Charleston’s agonizing choice faces every sea-level coastal city worldwide: hide behind a huge wall or relocate to high ground

In the beginning, Charleston, South Carolina built a wall.

For the first century of its existence, the community first known as Charles Town fortified itself with barriers, moats and bridges, and cannons perched atop it all.

The protections for the small settlement at the confluence of the Cooper and Ashley rivers were meant to keep out the French and Spanish. Later, the denizens tried to repel the British monarchy that had launched the whole affair. The city could not exist without protection, and, for years, that was what its leaders most often spent money on.

But in its 350th year, the city is considering this old strategy for a different enemy: the rising sea that threatens to one day swallow it whole.

The proposal, laid out at the end of last month in a lengthy report by the U.S. Army Corps of Engineers, would create an 8-mile perimeter around the city’s core peninsula, slicing through the marshlands that blossom out from the water’s edge or following the paths of streets on higher ground.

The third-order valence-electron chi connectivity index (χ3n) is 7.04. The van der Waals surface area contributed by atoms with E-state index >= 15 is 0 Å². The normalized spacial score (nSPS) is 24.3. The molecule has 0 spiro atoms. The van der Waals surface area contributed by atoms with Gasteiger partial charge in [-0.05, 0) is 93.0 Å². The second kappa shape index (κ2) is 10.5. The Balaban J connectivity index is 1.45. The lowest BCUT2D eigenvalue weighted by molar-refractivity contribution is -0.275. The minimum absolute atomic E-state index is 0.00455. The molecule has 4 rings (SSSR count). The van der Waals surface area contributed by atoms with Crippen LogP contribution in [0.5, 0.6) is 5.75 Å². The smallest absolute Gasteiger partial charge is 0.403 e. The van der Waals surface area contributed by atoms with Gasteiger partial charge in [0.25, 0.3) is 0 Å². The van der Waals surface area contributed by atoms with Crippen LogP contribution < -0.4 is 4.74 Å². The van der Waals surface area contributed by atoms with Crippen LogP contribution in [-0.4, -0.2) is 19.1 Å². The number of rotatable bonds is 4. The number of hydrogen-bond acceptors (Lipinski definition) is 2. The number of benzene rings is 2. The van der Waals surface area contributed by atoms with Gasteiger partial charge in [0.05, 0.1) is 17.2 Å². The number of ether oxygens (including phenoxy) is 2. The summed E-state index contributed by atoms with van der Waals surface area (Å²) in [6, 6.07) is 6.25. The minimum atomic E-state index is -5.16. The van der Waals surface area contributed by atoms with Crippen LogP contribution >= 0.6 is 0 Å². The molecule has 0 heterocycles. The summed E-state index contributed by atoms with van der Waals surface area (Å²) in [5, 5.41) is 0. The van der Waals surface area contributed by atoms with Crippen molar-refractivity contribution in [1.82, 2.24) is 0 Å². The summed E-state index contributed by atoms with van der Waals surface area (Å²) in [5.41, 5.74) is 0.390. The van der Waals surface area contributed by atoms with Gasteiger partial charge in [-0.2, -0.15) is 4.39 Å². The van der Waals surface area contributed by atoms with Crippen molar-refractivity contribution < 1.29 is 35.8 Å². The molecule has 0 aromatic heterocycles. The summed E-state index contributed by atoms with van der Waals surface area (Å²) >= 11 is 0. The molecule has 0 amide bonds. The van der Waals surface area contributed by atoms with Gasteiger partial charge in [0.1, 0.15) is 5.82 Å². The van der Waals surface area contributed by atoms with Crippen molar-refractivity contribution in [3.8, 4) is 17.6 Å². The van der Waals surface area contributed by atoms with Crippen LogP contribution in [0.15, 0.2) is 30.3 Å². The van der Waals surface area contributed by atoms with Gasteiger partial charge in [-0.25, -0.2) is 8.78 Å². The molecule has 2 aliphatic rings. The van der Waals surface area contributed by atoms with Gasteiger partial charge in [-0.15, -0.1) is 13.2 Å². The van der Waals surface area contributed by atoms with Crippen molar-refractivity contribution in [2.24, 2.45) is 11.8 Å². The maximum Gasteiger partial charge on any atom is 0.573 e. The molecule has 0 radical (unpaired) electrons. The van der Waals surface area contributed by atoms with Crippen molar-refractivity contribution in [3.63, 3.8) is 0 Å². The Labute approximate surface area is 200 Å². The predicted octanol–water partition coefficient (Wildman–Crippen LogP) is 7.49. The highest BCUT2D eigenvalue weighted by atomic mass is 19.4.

It would make the city’s tallest seawall 3 feet higher, and the Army Corps says the project should fend off the water for 50 years.

The Corps has been clear, as have others who have studied flood threats on the peninsula. When the wall of water pushed by a hurricane comes, there are few other options to stop it than a wall of your own.

The porous coastline, with many rivers threading in and out of the estuary, welcomes the surging ocean at so many points that it would be too costly and complicated to create a gate system.

And the peninsula itself, filled in over decades with dirt or sawdust or even trash, is already seeing increased tidal flooding as sea level rise slowly reclaims former creekbeds.

And so the city is left with a question: Does it defend its position once again, or start planning to leave?

Photo of Charleston via Adobe Stock.

See full article by Chloe Johnson in The Post and Courier.

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